The texts in Volume 2 are: Letter of Aristeas, Jubilees, Martyrdom and Ascension of Isaiah, Joseph and Asaneth, Life of Adam and Eve (two parallel versions), Pseudo-Philo, The Lives of the Prophets, Ladder of Jacob, 4 Baruch, Jannes and Jambres (fragments), History of the Rechabites, Eldad and Modad (fragments), History of Joseph (fragments), Ahiqar, 3 Maccabees, 4 Maccabees, Pseudo-Phocylides, The Sentences of the Syriac Menander, More Psalms of David, Prayer of Manasseh, Psalms of Solomon, Hellenistic Synagogal Prayers, Prayer of Joseph, Prayer of Jacob, Odes of Solomon. The Judeo-Hellenistic fragments are: Philo the Epic Poet, Theodotus, Orphica, Ezekiel the Tragedian, Fragments of Pseudo-Greek Poets, Aristobulus, Demetrius the Chronographer, Aristeas the Exegete, Eupolemus, Pseudo-Eupolemus, Cleodemus Malchus, Artapanus, Pseudo-Hecataeus.
Fantastic Resource May 15, 2009
I love this book. I am a fundamentalist pentecostal Christian who loves to research extra-biblical writings. I believe the true word of God is the Bible - the apocrypha but still find so much value in reading these historical documents.
This book is great because there is about 4 to 6 pages of information presented about each collection of writings. This would include a full detailed synopsis so you don't actually have to read the actual writings to get all the details covered in them, It mentions the Title of the writing and where it came from, the texts in existence from where the translations come from, where they were found, and the languages they are in, The original languages the writings were written in, the date which they were written and evidences that points to certain dates, the provenance of the writing (Provenance, from the French provenir, "to come from", means the origin, or the source, of something, or the history of the ownership or location of an object), the theological importance of the document, The relation to Canonized books and other apocryphal books, the cultural importance of the book, and a bibliography of all the sources he uses to presume the above.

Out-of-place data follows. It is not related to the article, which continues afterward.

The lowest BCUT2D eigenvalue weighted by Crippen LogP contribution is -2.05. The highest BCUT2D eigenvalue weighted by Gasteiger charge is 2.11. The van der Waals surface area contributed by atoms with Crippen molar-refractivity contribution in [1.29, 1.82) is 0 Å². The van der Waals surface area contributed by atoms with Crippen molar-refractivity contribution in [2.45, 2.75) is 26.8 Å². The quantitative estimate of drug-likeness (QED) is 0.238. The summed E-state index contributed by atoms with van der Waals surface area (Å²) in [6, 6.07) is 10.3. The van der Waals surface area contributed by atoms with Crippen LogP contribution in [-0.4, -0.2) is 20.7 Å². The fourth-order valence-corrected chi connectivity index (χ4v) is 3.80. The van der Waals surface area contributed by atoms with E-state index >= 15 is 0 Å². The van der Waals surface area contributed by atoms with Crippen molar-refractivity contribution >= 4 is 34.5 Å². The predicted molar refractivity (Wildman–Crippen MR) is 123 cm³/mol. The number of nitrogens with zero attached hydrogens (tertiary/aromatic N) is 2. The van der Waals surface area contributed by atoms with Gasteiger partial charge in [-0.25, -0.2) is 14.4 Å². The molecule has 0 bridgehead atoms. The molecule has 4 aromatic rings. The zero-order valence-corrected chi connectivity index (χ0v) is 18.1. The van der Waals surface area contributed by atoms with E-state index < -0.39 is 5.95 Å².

The book then contains the full text of each of the writings. I will list the titles of the works included as it is important to know these things when picking up collections like this to ensure you are not duplicating anything you may already have in your library.
APOCALYPTIC LITERATURE AND RELATED WORKS
1 (Ethiopic Apocalypse of) Enoch 2 (Slavonic Apocalypse of) Enoch 3 (Hebrew Apocalypse of) Enoch Sibylline Oracles Treatise of Shem Apocryphon of Ezekiel Apocalypse of Zephaniah The Fourth Book of Ezra (4 Ezra) Greek Apocalypse of Ezra Vision of Ezra Questions of Ezra Revelation of Ezra Apocalypse of Sedrach 2 (Syriac Apocalypse of) Baruch 3 (Greek Apocalypse of) Baruch Apocalypse of Abraham Apocalypse of Adam Apocalypse of Elijah Apocalypse of Daniel
TESTAMENTS (OFTEN WITH APOCALYPTIC SECTIONS)
Testaments of the Twelve Patriarchs Testament of Job Testaments of the Three Patriarchs Testament of Abraham Testament of Isaac Testament of Jacob Testament of Moses Testament of Solomon Testament of Adam
This is for the second book, which is a separate book and purchase, this is a two volume series sold separately.
EXPANSIONS OF "OLD TESTAMENT" AND LEGENDS
Letter of Aristeas Jubilees Maryrdom and Ascension of Isaiah Joseph and Aseneth Life of Adam and Eve Pseudo-Philo The Lives of the Prophets Ladder of Jacob 4 Baruch James and Jambres History of the Rechabites Eldad and Modad History of Joseph
WISDOM AND PHILOSOPHICAL LITERATURE
Ahiqar 3 Maccabees 4 Maccabees Pseudo-Phocylides The Sentences of the Syriac Menander
PRAYERS, PSALMS, AND ODES
More Psalms of David Prayer of Manasseh Psalms of Solomon Hellenistic Synagogal Prayers Prayer of Joseph Prayer of Jacob Odes of Solomon
SUPPLEMENT: FRAGMENTS OF LOST JUDEO-HELLENISTIC WORKS
Philo the Epic Poet Theodotus Orphica Ezekiel the Tragedian Fragments of Pseudo-Greek Poets Aristobulus Demetrius the Chronographer Aristeas ten Exegete Eupolemus Pseudo-Eupolemus Cleodemus Artapanus Pseudo-Hecataeus
2nd Part of Charlesworth Translation Jun 17, 2008
Charlesworth is highly respected by his contempories as well he should be. He tackled some impossible scrolls and did it right. This read, the 2nd book of pseudepigrapha, is remarkable to say the least.